'Cuddle hormone' which makes mothers kinder could help treat autismMothers with higher oxytocin levels are more attentive
Monkeys more trusting after hormone shot'Breaks down normal social barriers', say scientists
Mothers with higher levels of oxytocin were more affectionate
A natural chemical known as the 'cuddle hormone' makes people kinder and could help millions suffering from psychiatric disorders such as autism, say scientists.
Researchers found that women with higher levels of oxytocin – a hormone produced in the brain – were more affectionate towards their babies.
Meanwhile another study found participants who were given doses of oxytocin, offered 80 per cent more money to strangers than those given a placebo.
It is now hoped that the discovery will help develop effective treatment for patients suffering from a range of psychiatric disorders
that affect social interaction, including autism and schizophrenia.
Scientists at Bar-Ilan University in
Israel measured the natural levels of oxytocin throughout the pregnancy, of 62 women.
The researchers also observed
things such as gaze, touching, talking, and showing affection toward the
child four weeks after birth.
They found a clear link between the levels of oxytocin and the amount of attention each mother paid to her baby.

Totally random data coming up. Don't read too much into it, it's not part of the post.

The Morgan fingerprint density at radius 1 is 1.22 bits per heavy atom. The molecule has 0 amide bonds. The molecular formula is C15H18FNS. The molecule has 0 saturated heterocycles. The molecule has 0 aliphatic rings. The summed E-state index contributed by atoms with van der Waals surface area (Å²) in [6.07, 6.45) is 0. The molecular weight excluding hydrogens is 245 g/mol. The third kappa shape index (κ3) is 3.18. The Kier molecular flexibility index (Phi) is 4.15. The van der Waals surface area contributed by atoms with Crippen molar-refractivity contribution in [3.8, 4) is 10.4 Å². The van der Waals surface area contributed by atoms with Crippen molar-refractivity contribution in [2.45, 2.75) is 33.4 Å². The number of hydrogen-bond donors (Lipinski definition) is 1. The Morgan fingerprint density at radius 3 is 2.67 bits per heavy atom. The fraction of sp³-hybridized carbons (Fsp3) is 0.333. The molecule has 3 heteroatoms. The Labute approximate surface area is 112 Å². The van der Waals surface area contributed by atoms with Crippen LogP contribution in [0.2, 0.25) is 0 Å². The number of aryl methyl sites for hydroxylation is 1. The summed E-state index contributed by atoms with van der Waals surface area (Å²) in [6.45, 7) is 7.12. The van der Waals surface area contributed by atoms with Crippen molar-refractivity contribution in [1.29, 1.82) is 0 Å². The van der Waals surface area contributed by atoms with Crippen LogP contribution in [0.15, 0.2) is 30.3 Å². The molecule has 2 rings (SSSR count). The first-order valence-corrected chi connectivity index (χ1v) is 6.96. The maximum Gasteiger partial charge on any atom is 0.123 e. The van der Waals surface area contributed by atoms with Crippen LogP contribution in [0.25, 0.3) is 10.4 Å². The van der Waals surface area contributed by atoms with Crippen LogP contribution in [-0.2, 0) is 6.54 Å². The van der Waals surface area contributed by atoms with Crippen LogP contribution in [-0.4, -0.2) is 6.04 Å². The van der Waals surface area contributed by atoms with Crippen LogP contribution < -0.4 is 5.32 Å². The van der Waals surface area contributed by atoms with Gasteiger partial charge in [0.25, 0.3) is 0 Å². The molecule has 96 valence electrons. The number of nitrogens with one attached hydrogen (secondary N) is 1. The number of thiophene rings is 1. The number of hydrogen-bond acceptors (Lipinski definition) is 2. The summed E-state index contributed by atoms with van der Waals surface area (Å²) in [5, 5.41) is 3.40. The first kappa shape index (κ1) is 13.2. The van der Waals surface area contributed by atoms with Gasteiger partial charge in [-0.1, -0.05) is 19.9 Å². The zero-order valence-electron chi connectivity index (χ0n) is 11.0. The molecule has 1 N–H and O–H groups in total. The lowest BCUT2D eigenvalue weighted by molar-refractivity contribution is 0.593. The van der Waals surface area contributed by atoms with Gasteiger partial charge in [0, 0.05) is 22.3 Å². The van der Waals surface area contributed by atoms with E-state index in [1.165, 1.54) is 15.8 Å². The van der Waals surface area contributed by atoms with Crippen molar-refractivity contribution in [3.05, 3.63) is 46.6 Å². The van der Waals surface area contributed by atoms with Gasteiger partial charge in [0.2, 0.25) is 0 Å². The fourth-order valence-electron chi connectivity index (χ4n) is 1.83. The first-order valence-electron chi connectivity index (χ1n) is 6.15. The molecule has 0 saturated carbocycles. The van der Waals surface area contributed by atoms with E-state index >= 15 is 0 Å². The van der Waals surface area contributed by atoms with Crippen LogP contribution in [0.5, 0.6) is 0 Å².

Meanwhile Paul Zak of Claremont University in California gave doses and a placebo, to participants who were
instructed to split a sum of money with a stranger.
He described the results as 'overwhelming' as participants with higher levels of oxytocin, offered 80 percent more money to strangers than those given a placebo.
The latest study found a blast of oxytocin increased the social skills and trust exhibited by rhesus monkeys – characterized by competition and aggression.
Researchers at Duke University in Durham, North Carolina administered the hormone through a child's
nebulizer, similar to a gas mask, and found it made them pay more attention to fellow primates.
Social animals: The usually-selfish rhesus macaque monkey was made more generous with squirts of fruit juice after a blast of oxytocin
Commenting on the findings lead author, Michael Platt said: 'The inhaled oxytocin enhanced pro-social choices by the monkeys, perhaps by making them pay more attention to the other individual.
'If that's true, it's really cool, because it suggests that oxytocin breaks down normal social barriers.'
However past research has suggested that the hormone could also have a negative impact, prompting participants to become angry and more aggressive.
Confirming this suspicion, Platt observed that within the first hour or two after getting the hormone, the monkeys actually became more selfish and it took a couple of hours for them to
become more social and compassionate.
Further research is now need to investigate exactly how the hormone works and whether its effects are consistent over the long term.
Platt added: 'Understanding how oxytocin works in the
brain, where the site of action is, and the long-term consequences of
treatment can't be done in humans.'